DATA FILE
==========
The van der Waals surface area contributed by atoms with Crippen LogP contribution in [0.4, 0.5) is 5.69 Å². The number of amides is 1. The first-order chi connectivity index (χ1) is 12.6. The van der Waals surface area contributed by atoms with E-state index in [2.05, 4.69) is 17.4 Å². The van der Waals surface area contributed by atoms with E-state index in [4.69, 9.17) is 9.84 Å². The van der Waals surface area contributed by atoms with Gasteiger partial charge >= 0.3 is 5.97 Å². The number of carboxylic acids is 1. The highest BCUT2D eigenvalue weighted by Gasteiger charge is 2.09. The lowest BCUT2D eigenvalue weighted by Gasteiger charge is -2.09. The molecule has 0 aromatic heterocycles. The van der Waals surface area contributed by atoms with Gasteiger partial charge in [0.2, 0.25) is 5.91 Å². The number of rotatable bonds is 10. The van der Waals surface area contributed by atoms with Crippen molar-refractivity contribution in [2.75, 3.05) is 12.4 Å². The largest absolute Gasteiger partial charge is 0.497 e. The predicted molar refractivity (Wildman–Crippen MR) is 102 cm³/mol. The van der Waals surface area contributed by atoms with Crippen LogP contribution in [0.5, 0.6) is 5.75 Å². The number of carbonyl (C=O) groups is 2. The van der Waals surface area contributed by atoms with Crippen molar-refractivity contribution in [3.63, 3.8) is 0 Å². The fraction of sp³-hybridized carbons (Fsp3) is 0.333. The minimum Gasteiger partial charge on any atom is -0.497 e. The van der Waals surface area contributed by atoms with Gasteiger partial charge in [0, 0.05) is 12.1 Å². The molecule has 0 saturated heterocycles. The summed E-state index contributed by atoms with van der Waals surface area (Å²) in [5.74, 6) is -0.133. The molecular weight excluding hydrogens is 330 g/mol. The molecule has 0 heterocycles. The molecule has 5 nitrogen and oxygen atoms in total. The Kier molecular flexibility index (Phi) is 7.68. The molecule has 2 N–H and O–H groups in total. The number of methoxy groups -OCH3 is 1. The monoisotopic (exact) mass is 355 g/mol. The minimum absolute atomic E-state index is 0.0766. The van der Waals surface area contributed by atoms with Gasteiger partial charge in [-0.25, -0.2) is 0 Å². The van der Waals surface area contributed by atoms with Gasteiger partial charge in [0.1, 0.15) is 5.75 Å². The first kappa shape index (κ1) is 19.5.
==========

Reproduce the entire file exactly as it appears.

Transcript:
The van der Waals surface area contributed by atoms with Crippen LogP contribution in [0.4, 0.5) is 5.69 Å². The number of amides is 1. The first-order chi connectivity index (χ1) is 12.6. The van der Waals surface area contributed by atoms with E-state index in [2.05, 4.69) is 17.4 Å². The van der Waals surface area contributed by atoms with E-state index in [4.69, 9.17) is 9.84 Å². The van der Waals surface area contributed by atoms with Gasteiger partial charge >= 0.3 is 5.97 Å². The number of carboxylic acids is 1. The highest BCUT2D eigenvalue weighted by Gasteiger charge is 2.09. The lowest BCUT2D eigenvalue weighted by Gasteiger charge is -2.09. The molecule has 0 aromatic heterocycles. The van der Waals surface area contributed by atoms with Gasteiger partial charge in [0.2, 0.25) is 5.91 Å². The number of rotatable bonds is 10. The van der Waals surface area contributed by atoms with Crippen molar-refractivity contribution in [2.75, 3.05) is 12.4 Å². The largest absolute Gasteiger partial charge is 0.497 e. The predicted molar refractivity (Wildman–Crippen MR) is 102 cm³/mol. The van der Waals surface area contributed by atoms with Crippen LogP contribution in [0.5, 0.6) is 5.75 Å². The number of carbonyl (C=O) groups is 2. The van der Waals surface area contributed by atoms with Crippen molar-refractivity contribution in [3.63, 3.8) is 0 Å². The fraction of sp³-hybridized carbons (Fsp3) is 0.333. The minimum Gasteiger partial charge on any atom is -0.497 e. The van der Waals surface area contributed by atoms with Gasteiger partial charge in [0, 0.05) is 12.1 Å². The molecule has 0 saturated heterocycles. The summed E-state index contributed by atoms with van der Waals surface area (Å²) in [5.74, 6) is -0.133. The molecular weight excluding hydrogens is 330 g/mol. The molecule has 0 heterocycles. The molecule has 5 nitrogen and oxygen atoms in total. The Kier molecular flexibility index (Phi) is 7.68. The molecule has 2 N–H and O–H groups in total. The number of methoxy groups -OCH3 is 1. The monoisotopic (exact) mass is 355 g/mol. The minimum absolute atomic E-state index is 0.0766. The van der Waals surface area contributed by atoms with Gasteiger partial charge in [-0.25, -0.2) is 0 Å². The van der Waals surface area contributed by atoms with Gasteiger partial charge in [0.1, 0.15) is 5.75 Å². The first kappa shape index (κ1) is 19.5.